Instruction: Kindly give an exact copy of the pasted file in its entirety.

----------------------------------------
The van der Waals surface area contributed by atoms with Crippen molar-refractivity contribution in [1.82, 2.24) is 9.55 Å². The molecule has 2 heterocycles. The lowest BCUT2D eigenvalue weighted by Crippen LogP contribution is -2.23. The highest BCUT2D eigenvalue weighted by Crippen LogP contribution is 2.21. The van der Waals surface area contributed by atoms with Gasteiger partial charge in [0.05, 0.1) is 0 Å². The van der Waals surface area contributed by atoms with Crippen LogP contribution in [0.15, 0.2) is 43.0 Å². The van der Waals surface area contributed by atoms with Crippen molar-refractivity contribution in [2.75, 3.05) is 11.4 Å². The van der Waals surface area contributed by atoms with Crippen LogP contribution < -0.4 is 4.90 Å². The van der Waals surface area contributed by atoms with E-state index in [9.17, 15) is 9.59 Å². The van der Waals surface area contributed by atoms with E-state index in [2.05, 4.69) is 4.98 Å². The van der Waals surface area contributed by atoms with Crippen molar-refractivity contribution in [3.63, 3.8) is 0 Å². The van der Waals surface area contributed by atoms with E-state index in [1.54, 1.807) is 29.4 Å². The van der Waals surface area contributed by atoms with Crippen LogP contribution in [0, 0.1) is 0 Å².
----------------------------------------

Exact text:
The van der Waals surface area contributed by atoms with Crippen molar-refractivity contribution in [1.82, 2.24) is 9.55 Å². The molecule has 2 heterocycles. The lowest BCUT2D eigenvalue weighted by Crippen LogP contribution is -2.23. The highest BCUT2D eigenvalue weighted by Crippen LogP contribution is 2.21. The van der Waals surface area contributed by atoms with Gasteiger partial charge in [0.05, 0.1) is 0 Å². The van der Waals surface area contributed by atoms with Crippen LogP contribution in [0.15, 0.2) is 43.0 Å². The van der Waals surface area contributed by atoms with Crippen molar-refractivity contribution in [2.75, 3.05) is 11.4 Å². The van der Waals surface area contributed by atoms with Crippen LogP contribution < -0.4 is 4.90 Å². The van der Waals surface area contributed by atoms with E-state index in [9.17, 15) is 9.59 Å². The van der Waals surface area contributed by atoms with E-state index in [2.05, 4.69) is 4.98 Å². The van der Waals surface area contributed by atoms with Crippen molar-refractivity contribution in [3.63, 3.8) is 0 Å². The van der Waals surface area contributed by atoms with E-state index in [1.54, 1.807) is 29.4 Å². The van der Waals surface area contributed by atoms with Crippen LogP contribution in [0, 0.1) is 0 Å².